Legend says that eating beets was the secret to Aphrodite’s beauty. Which makes me wonder if that is the reason beets are painted on the wall of the Wolf’s Lair, a brothel in Pompeii that was preserved when Vesuvius erupted in 79AD. Might beets be the original aphrodisiac, making Aphrodite, the Goddess of Love, Pleasure & Fertility, also protector of beets?
At Delphi, the Oracle proclaimed that beets were worth their weight in silver due to their profound mystical potency.
Modern research confirms that due to high levels of boron, beets can boost sex hormones. Tryptophan, also in beets relaxes the mind and creates gentle feelings of well-being. In other words, beyond just tasting good, beets can get you in the mood.
Potassium, magnesium, fiber, phosphorus, iron; vitamins A, B & C; beta-carotene and beta-cyanine is just the beginning and Thanksgiving dinner is one occasion when these poached in apple juice beets get to stand out, either as a hot veggie option or diced and tossed in balsamic vinegar and served as salad.
You choose! Who knows what dessert might end up being after the guests have gone.
You will need:
8 – 10 fresh beets
2 – 3 Tbsp. olive oil
handful of fresh thyme
2 -3 bay leaves
3 short springs of rosemary
2 -3 stems of tarragon
1/4 – 1/3 cup apple juice
Making the salad? add:
2 Tbsp. balsamic vinegar
pinch of salt
1/3 cup chopped parsley
Something inbetween roasting, steaming and poaching is how these beets will be cooked so preheat the oven to 425 degrees F.
Take a deep breath in and bring your active mind into the present moment. If that is a challenge, try concentrating on the qualities that the beets are bringing to dinner; relaxation, a sense of well being, enjoyment. Wash your hands under warm water and let the nigglies flow away with the water drops, down the drain and back to the great ocean.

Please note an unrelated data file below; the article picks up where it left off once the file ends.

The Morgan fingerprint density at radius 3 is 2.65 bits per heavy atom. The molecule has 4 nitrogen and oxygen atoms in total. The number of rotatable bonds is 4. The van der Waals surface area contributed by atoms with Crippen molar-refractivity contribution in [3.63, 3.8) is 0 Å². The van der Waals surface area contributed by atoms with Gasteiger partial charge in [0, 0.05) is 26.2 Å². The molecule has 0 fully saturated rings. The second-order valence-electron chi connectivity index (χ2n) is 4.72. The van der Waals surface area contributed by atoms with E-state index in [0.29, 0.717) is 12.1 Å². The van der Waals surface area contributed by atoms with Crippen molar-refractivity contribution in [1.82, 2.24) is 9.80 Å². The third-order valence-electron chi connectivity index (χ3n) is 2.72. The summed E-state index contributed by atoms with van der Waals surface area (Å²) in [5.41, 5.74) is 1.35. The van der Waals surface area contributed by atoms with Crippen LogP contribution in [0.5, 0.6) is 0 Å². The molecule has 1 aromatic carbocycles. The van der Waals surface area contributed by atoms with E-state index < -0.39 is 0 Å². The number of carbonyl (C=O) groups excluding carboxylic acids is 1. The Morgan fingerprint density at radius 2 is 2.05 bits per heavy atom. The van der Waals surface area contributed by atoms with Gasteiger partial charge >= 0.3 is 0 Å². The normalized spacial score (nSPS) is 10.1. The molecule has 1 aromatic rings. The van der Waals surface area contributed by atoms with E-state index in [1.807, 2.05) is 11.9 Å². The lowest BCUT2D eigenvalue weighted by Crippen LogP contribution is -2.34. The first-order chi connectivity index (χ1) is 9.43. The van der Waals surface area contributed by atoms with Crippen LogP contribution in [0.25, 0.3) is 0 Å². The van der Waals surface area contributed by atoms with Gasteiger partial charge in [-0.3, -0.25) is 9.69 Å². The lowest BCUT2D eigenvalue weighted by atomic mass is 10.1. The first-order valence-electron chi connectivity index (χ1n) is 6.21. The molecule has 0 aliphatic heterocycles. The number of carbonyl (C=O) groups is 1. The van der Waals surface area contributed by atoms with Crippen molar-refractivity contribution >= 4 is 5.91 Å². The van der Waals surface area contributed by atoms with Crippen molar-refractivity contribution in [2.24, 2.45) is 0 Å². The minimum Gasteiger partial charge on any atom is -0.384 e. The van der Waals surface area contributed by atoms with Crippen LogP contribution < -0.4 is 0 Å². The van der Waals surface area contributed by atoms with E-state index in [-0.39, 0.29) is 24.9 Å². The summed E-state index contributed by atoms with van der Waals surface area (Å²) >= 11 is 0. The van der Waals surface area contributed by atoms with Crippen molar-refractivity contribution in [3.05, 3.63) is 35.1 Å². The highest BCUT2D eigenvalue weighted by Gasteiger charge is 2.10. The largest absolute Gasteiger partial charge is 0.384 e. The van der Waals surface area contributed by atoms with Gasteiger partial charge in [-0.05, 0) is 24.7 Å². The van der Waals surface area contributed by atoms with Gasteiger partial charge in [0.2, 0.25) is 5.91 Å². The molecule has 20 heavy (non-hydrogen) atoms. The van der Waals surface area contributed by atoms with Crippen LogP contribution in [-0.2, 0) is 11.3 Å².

Begin by chopping off the stalks and scrubbing the outside of each beet clean. If there are a variety of widths, cut the bulbs in half so that the cooking times will be more compatible. I used a lasagna pan for this but depending on how many beets you have a different size may work better.
Toss the beets in olive oil and place cut side down in the pan. Do not layer. Add the apple juice.
Place the herbs in the pan, on top of the beets and cover with a tight fitting lid or aluminum foil. The beets need the steam to cook so a proper fitting lid, however you do it, is important.
These beets came from Jean’s garden and are not the typical through and through red variety most of us are familiar with. The flavour is a little lighter and the finished colour runs to orange and yellow as well as red. The fresh herbs are the last from my little herb garden as it is going to be too wet and cold from now on. You may have other options and it is fun to experiment. I am just showing what I did.
Cover and bake for about an hour. Smaller beets will take less time and larger ones a little longer. They are done when a knife easily penetrates the skin.
Above is how they really looked as they came out of the oven and below is how to “sexy” up pictures, by pouring the sauce from the pan or something else moist over the beets.
Once the beets are cool enough to handle remove the skins, place in a bowl, keep hot and finish off by pouring the remaining juice from the pan over the beets and sprinkling some freshly chopped thyme on top. Serve hot.
A friend of mine slices her cooked beets onto a bed of arugula, then sprinkles balsamic vinegar and crumbled feta cheese on top.
This version used the cooled beets diced and tossed in balsamic vinegar with a pinch of sea salt and the remaining juice from the baking pan. Toss in some chopped parsley and let sit to marinate. Serve at room temperature.
Love, pleasure, relaxation and feelings of well being, appropriate additions to Thanksgiving dinner, don’t you think?
Beets with the last of the garden herbs from My Kitchen Wand